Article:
During my visit, Russians were thinking about America a lot, which was a kind of compliment, but in the way of a spurned lover who keeps sending angry texts long after the breakup.That's how things seem to me, anyway. Many Russians feel that they somehow lost the Cold War, and the humiliation of defeat almost always seems to create a depressed mood. The crazy ups and downs of both politics and the economy in Russia since 1990 haven't helped. All of this pressure creates a desire to lash out at something, or in some other way to change the situation and make Russia a winner again. Putin and his circle have manipulated this feeling, of course, but they are also captive to it. They want somehow to restore Russian greatness, but have only vague notions of what that might mean, beyond standing up to the U.S. in whatever way they can.
“Tell her how well we all live, how much better than in Europe and how wonderful Crimea is now,” hissed a woman in a skintight dress to someone I was interviewing. She was referring to the Crimean peninsula, which Russia annexed last year. That of course, was the other big change I encountered.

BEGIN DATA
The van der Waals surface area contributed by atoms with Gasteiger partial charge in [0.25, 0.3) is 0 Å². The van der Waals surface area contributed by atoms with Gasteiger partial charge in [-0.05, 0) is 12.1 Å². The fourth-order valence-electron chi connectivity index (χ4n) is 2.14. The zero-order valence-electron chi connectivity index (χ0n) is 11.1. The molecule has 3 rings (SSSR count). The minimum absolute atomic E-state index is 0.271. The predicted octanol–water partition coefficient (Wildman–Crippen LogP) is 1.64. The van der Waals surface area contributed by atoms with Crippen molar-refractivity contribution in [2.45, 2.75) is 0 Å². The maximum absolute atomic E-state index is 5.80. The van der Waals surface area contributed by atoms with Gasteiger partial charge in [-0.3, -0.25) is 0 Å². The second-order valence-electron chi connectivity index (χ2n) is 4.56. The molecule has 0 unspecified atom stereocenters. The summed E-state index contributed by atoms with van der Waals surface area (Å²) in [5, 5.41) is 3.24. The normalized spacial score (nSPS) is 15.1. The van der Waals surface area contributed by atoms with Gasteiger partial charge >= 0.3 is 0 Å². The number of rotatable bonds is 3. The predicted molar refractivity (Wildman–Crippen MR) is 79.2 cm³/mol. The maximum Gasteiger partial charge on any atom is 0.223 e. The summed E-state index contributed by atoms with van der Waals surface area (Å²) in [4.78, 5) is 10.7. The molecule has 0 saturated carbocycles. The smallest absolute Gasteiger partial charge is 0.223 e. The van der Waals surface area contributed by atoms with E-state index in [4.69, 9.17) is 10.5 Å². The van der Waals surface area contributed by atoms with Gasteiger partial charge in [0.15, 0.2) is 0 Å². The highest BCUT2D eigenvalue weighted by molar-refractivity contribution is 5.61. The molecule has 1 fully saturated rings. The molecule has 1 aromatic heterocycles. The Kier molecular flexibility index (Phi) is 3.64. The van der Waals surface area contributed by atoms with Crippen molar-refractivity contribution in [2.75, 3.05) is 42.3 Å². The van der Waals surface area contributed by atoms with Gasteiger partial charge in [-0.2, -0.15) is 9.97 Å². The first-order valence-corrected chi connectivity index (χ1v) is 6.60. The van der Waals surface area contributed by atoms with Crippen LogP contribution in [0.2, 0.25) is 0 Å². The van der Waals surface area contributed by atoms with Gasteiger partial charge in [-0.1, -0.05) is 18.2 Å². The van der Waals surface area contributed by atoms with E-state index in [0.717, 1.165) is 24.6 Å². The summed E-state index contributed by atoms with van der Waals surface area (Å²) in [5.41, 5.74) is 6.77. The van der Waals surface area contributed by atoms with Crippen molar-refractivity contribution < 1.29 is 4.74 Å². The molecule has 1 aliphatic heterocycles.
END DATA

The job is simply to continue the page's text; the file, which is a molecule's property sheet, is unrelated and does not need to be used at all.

Inside Russia, Mr. Putin’s actions in Crimea have broken friendships and split families, leaving society as divided as I have ever seen it. Politics, once everyone’s obsession, now seems like a distant land no one visits. Those who do, pay a price. Mr. Gudkov said he felt like “a Jew in Hitler’s Germany” when he opposed the Crimea annexation.
The move also caused the biggest break in relations with the West since the collapse of the Soviet Union.
“It’s like a divorce,” said Keith Darden, a political-science professor at American University. “They are saying: ‘the relationship we had is over. We’ve had enough of your efforts to change us. We’re doing our own thing now.’ ”
He added, “But they don’t know what their own thing is.”
Sunday, September 13, 2015
Anti-Americanism in Russia
Sabrina Tabernise has an interesting view of rising anti-Americanism in Russia: